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Wednesday, April 4, 2012

Plea Bargaining: Nigerian Corruption Convicts as Psychological Cases



In this time when we are looking for creative ways to deal with the number of awaiting trials in the country, I think the issue has been how plea bargain has been used.

Has it been used to meet the ends of justice? How come it is only the high and mighty who are beneficiaries of plea-bargain?

I think public perception is that plea-bargain has been used not to meet the ends of justice but to protect the big men in our midst, who have committed crimes far more heinous than those awaiting trials in our prisons
.

~ Senator David Mark, President of the Senate of Nigeria.



Corruption Convicts as Psychological Cases Through The Use of Plea Bargaining

~ By John Egbeazien Oshodi, Ph.D.

As an expert in forensic psychology it is essential to quickly point out that in researching the current controversies surrounding plea bargaining in Nigeria the constitutionality of plea bargaining is yet to be established in our federal system of justice.

By every standard plea bargaining is odd to the Nigerian legal system as our system of jurisprudence is rooted in the English common law.
Like many things in Nigeria persons, agencies or institutions sometimes covertly make their own “laws” then run their offices with the belief that their creations like the plea bargaining concept is part of the law of the land.
Currently in Nigeria, as pointed out by the Senate President David Mark, plea bargaining should not be used to protect any bad wealthy men and women in Nigeria.
In the same vein, the Chief Justice of Nigeria (CJN), Justice Dahiru Musdapher condemns the unusual leniency that comes with plea-bargaining, an arrangement that is clearly outside the nation’s constitutional or legal system.
But this was not the case of the United States of America, where the system of plea bargaining was legally born 131 years ago and became established constitutionally in 1970 in the Brady v. United States.
In a society with highly functional judiciary, adequate judicial record keeping, efficient policing, and non-corrupt judges plea bargaining becomes very vital. In America, plea bargaining forms about 90% of all criminal convictions and the agreed plea bargaining arrangements cannot be altered once they receive approval from the courts.
In America, plea bargaining as an arrangement in criminal courts helps a person admits to being guilty of a lesser crime in the hope of receiving less severe sentence for a more serious offence and help manage the court cases better.
The American legal system also makes extensive use of plea bargaining in the disposition of offenders deemed to be mentally ill in regards to temporary insanity postures.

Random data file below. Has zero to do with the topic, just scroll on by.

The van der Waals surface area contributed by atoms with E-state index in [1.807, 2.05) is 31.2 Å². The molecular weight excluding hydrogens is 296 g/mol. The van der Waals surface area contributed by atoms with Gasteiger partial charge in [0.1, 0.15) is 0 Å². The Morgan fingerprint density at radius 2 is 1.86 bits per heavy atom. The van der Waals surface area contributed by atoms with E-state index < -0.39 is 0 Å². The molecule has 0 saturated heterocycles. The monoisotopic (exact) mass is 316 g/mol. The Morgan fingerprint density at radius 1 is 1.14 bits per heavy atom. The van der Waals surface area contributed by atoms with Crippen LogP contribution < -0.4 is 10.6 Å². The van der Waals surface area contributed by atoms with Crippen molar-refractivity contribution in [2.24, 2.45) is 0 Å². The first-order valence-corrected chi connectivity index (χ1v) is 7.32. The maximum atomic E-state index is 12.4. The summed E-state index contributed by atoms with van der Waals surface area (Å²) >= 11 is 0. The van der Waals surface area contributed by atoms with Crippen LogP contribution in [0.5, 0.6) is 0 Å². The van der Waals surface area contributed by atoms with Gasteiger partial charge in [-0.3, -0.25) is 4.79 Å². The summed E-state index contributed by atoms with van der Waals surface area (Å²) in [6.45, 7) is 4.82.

A plea bargaining practice that could pass into the cases of many high profile corruption offenders with unbelievable amount of billion naira scam.; an amount of money that that the individual can never fully consumed in his or her life time—a possible sign of psychological abnormality!
If the concept of plea bargaining is going to be continuously taking place in our courtrooms until it gains constitutional blessing, it should be used selectively as with offenders with bizarre financial behaviors. All federal and state courts should consider using plea bargaining in proceedings for involuntary committing corruption convicts into mental hospitals.
For the purpose of practice, and benefit for both the prosecutor and the defendant; let us use plea bargaining in certain matters like in the case of extraordinary corruption transgressions.
In the eyes of many Nigerians corruption convicts especially those involved in high profile cases appeared dangerous to self and/or dangerous to others therefore should be classified as gravely troubled as in the case of many million dollar or billion naira thieves.
In Nigeria, it should be used to serve the interest of the society by having the convicted big man/woman with stolen billions in the bank, and in the bedroom committed to what could be known as a forensic clinic as in a designated unit in our mental or psychiatric hospital in the prison or within the communities.
Plea bargain as a process could mutually satisfy many of these corruption convicts since going to a mental hospital is far better and of a lighter punishment than getting very long sentence or receiving possible death sentence which many Nigerians are now calling for.

On till the law makers in the National Assembly make plea bargaining part of the law of the land like the Criminal Justice System of Lagos State, let these corruption convicts get the benefit of psychological testing, behavioral therapy, moral modification, and social accountability through plea bargaining.


~ John Egbeazien Oshodi, Ph.D., is a Forensic/Clinical Psychologist and the Secretary-General of the Nigeria Psychological Association (NPA), Abuja. Jos5930458@aol.com 08126909839.

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